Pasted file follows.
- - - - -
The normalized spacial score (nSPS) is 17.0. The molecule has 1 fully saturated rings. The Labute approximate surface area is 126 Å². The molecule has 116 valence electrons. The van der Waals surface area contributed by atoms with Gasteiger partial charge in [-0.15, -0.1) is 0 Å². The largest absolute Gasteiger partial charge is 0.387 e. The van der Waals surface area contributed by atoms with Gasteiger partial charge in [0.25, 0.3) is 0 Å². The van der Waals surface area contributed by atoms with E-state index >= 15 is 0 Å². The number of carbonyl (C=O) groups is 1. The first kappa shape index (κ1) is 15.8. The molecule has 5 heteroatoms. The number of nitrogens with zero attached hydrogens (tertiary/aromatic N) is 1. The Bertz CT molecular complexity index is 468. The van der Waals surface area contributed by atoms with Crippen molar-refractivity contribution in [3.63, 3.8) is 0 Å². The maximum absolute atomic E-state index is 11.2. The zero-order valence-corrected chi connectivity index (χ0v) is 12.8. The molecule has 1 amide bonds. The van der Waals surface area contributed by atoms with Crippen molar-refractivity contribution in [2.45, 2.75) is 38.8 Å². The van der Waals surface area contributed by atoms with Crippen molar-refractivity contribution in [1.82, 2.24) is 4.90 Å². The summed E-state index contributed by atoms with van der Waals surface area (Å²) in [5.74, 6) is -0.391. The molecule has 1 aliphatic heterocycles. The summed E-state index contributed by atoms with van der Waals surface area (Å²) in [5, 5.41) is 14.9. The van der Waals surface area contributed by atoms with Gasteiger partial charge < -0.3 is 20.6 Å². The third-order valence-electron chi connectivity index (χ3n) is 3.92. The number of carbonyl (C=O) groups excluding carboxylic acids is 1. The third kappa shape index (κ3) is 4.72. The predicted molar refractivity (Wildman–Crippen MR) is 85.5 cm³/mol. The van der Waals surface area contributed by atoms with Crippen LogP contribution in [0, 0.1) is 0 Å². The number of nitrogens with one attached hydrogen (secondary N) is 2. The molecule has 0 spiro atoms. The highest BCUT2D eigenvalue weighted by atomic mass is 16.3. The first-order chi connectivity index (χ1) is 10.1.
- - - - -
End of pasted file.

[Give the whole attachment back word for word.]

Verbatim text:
The normalized spacial score (nSPS) is 17.0. The molecule has 1 fully saturated rings. The Labute approximate surface area is 126 Å². The molecule has 116 valence electrons. The van der Waals surface area contributed by atoms with Gasteiger partial charge in [-0.15, -0.1) is 0 Å². The largest absolute Gasteiger partial charge is 0.387 e. The van der Waals surface area contributed by atoms with Gasteiger partial charge in [0.25, 0.3) is 0 Å². The van der Waals surface area contributed by atoms with E-state index >= 15 is 0 Å². The number of carbonyl (C=O) groups is 1. The first kappa shape index (κ1) is 15.8. The molecule has 5 heteroatoms. The number of nitrogens with zero attached hydrogens (tertiary/aromatic N) is 1. The Bertz CT molecular complexity index is 468. The van der Waals surface area contributed by atoms with Crippen molar-refractivity contribution in [3.63, 3.8) is 0 Å². The maximum absolute atomic E-state index is 11.2. The zero-order valence-corrected chi connectivity index (χ0v) is 12.8. The molecule has 1 amide bonds. The van der Waals surface area contributed by atoms with Crippen molar-refractivity contribution in [2.45, 2.75) is 38.8 Å². The van der Waals surface area contributed by atoms with Crippen molar-refractivity contribution in [1.82, 2.24) is 4.90 Å². The summed E-state index contributed by atoms with van der Waals surface area (Å²) in [5.74, 6) is -0.391. The molecule has 1 aliphatic heterocycles. The summed E-state index contributed by atoms with van der Waals surface area (Å²) in [5, 5.41) is 14.9. The van der Waals surface area contributed by atoms with Gasteiger partial charge < -0.3 is 20.6 Å². The third-order valence-electron chi connectivity index (χ3n) is 3.92. The number of carbonyl (C=O) groups excluding carboxylic acids is 1. The third kappa shape index (κ3) is 4.72. The predicted molar refractivity (Wildman–Crippen MR) is 85.5 cm³/mol. The van der Waals surface area contributed by atoms with Crippen LogP contribution in [0, 0.1) is 0 Å². The number of nitrogens with one attached hydrogen (secondary N) is 2. The molecule has 0 spiro atoms. The highest BCUT2D eigenvalue weighted by atomic mass is 16.3. The first-order chi connectivity index (χ1) is 10.1.